P.S. Suryanarayana

Japan and Australia have been careful to factor in China's sensitivities while signing a Joint Declaration on Security Cooperation.

SECURITY PACTS have almost gone out of vogue since the end of the Cold War. Multilateral "coalitions of the willing" have, of course, been formed in this period of intense globalisation. However, purely bilateral security deals, not to be mistaken for the lesser but bountiful "strategic partnerships," are uncommon.

In this political climate, the latest Japan-Australia Joint Declaration on Security Cooperation is of unusual importance to the Asia-Pacific theatre. Signing the statement in Tokyo on March 13, Japanese Prime Minister Shinzo Abe and his Australian counterpart John Howard sought to dispel the suspicions that they were launching a military alliance in all but name.

No Chinese reaction

Their assertions gained credibility, even as China, the supposed target of their defence diplomacy, stayed cool and refrained from any stinging criticism of the deal.

The hard-sell by Australia and Japan, in some ways, remains focussed on China, the emerging Asia-Pacific power. Doubly emphasised is the "soft" nature of the pact, which does not invoke images of a joint deployment of military forces by Australia and the officially pacifist Japan. No country or group of states or even non-state actors are identified as the potential threats to the security of either Japan or Australia.

The statement is noteworthy for the commitment to "increase practical cooperation between the defence forces and other security-related agencies of Australia and Japan." The identified practical steps include the exchange of personnel, joint exercises as also training, and coordinated activities relating to law enforcement and peace-keeping missions.

The objectives, for which these steps are outlined, range from counter-terrorism and border security, at one end of the spectrum, to counter-proliferation of the weapons of mass destruction and the related delivery systems, at the other end.

Overarching these objectives and modalities is the new mechanism of Japan-Australia political dialogue, on a regular basis, involving the Defence and Foreign Ministers from each side.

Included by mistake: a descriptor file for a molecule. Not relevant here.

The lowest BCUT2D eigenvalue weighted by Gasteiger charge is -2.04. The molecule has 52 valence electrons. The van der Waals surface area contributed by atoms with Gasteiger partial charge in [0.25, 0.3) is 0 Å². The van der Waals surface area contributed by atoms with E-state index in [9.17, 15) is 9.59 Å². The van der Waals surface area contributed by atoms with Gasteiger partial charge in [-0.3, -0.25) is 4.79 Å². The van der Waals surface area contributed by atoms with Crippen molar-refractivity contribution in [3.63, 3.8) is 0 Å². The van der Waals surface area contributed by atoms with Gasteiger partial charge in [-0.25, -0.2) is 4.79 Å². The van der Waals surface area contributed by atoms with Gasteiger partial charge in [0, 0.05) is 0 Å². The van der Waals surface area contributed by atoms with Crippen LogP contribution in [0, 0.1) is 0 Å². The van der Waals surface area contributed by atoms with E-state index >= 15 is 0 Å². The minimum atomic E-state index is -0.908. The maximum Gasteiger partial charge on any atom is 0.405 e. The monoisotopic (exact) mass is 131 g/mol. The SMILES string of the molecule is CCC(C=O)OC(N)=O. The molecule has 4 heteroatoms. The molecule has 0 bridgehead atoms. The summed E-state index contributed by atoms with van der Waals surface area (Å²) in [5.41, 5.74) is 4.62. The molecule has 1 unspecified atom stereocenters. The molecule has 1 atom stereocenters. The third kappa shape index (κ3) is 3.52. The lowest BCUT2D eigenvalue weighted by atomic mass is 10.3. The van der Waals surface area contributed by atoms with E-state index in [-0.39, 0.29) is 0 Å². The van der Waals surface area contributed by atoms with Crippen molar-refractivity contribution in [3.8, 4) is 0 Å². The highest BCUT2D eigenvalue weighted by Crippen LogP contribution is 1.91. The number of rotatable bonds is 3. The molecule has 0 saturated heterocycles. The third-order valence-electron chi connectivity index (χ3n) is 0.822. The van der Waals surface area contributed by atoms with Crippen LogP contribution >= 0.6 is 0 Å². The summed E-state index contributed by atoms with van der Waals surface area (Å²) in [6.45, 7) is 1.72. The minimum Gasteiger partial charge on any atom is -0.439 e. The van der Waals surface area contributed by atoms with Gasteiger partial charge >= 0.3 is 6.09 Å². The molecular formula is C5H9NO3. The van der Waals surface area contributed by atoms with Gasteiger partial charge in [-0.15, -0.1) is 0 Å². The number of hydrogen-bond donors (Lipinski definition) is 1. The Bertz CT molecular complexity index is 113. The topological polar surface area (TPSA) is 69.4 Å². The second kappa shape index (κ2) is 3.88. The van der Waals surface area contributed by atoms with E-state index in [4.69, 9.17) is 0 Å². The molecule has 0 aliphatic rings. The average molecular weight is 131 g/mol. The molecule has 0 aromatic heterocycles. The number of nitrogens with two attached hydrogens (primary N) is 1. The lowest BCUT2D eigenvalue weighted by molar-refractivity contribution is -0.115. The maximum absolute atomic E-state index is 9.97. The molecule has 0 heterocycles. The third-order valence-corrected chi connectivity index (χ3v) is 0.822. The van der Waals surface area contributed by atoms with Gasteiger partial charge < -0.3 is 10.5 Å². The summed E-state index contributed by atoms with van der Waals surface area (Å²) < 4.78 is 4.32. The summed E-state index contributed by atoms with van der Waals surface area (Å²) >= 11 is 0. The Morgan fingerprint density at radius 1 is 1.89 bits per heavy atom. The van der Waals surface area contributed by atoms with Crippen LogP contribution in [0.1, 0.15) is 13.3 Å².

All these may appear somewhat innocuous to those being tracked by the Australia-Japan radar, because there is an important difference between this document and the recent Tokyo-Washington military alliance updates.

While the United States and Japan had specifically identified the Taiwan issue as a security concern to them, Tokyo and Canberra have assiduously avoided any reference of this kind. Beijing, which sees Taiwan as an inalienable part of China, had already denounced the U.S.-Japan view. With Australia and Japan steering clear of China's sensitivities, it has not condemned their latest security deal.

Most recently, when U.S. Vice-President Dick Cheney visited Australia, Mr. Howard conspicuously distanced himself from the hawkish American's anti-China utterances regarding its military posture and defence expenditure. In the same vein, Mr. Howard has now packaged the Australia-Japan deal in terms of his friendly sentiments towards China.

Noting that he would not believe that Beijing was much worried about this new security framework, Mr. Howard said "there are, from time to time, some differences" between Australia and the U.S. over China. "They are not just nuanced differences, there is a different perspective," he emphasised.

It has been obvious, for sometime, that Australia wants to act autonomously of the U.S. with regard to China in the Asia-Pacific theatre. Australia's recent agreement to sell uranium to China is a case in point. Mr. Howard has said he would remain steadfast as a U.S. ally without alienating China.

For Mr. Abe, the China-options are not as well defined. The reason has to do with Japan's history around the time of the Second World War. Also relevant is resurgent Japan's present competition with China for big power status.

Japanese Foreign Ministry spokesman Tomohiko Taniguchi has told this correspondent that "at the moment, there is no likelihood" of Tokyo and Canberra being joined by Washington for a trilateral military alliance. Nor is the current Tokyo-Canberra pact said to be "an equivalent" of the Japan-U.S. alliance.

According to other authoritative Japanese sources, Tokyo is now exploring the possibility of expanding the existing Japan-U.S.-Australia "trilateral strategic dialogue" to include India.

While the exploratory proposition is based on the idea of creating a concert of major democracies in the Asia-Pacific theatre, the new Tokyo-Canberra pact is, in part, designed to assess China's longer-term options. Experts on "global politics" like Daniel Drezner emphasise that "China has already begun to create new institutional structures outside of the U.S. reach." The reference is to the Shanghai Cooperation Organisation, in particular, and the western gameplan is to see how far rising powers like China and India might be able to challenge the U.S.